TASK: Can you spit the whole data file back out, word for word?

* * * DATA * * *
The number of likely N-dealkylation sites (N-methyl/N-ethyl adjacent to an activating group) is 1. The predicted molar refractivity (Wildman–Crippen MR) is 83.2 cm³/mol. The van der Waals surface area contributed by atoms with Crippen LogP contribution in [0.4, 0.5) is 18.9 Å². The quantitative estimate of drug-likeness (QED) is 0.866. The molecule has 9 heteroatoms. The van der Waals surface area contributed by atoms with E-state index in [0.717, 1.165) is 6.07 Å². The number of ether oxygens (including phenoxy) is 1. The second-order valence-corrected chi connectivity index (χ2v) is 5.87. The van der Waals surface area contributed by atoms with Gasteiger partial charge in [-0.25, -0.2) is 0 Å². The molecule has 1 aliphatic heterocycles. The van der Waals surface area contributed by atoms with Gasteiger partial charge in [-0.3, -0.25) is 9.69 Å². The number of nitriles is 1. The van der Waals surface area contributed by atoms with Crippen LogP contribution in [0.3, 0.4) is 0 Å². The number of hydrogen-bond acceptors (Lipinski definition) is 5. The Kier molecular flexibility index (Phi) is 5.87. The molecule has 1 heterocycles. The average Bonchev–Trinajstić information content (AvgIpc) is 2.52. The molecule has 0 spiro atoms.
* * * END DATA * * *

The number of likely N-dealkylation sites (N-methyl/N-ethyl adjacent to an activating group) is 1. The predicted molar refractivity (Wildman–Crippen MR) is 83.2 cm³/mol. The van der Waals surface area contributed by atoms with Crippen LogP contribution in [0.4, 0.5) is 18.9 Å². The quantitative estimate of drug-likeness (QED) is 0.866. The molecule has 9 heteroatoms. The van der Waals surface area contributed by atoms with E-state index in [0.717, 1.165) is 6.07 Å². The number of ether oxygens (including phenoxy) is 1. The second-order valence-corrected chi connectivity index (χ2v) is 5.87. The van der Waals surface area contributed by atoms with Gasteiger partial charge in [-0.25, -0.2) is 0 Å². The molecule has 1 aliphatic heterocycles. The van der Waals surface area contributed by atoms with Gasteiger partial charge in [-0.3, -0.25) is 9.69 Å². The number of nitriles is 1. The van der Waals surface area contributed by atoms with Crippen LogP contribution in [0.3, 0.4) is 0 Å². The number of hydrogen-bond acceptors (Lipinski definition) is 5. The Kier molecular flexibility index (Phi) is 5.87. The molecule has 1 heterocycles. The average Bonchev–Trinajstić information content (AvgIpc) is 2.52. The molecule has 0 spiro atoms.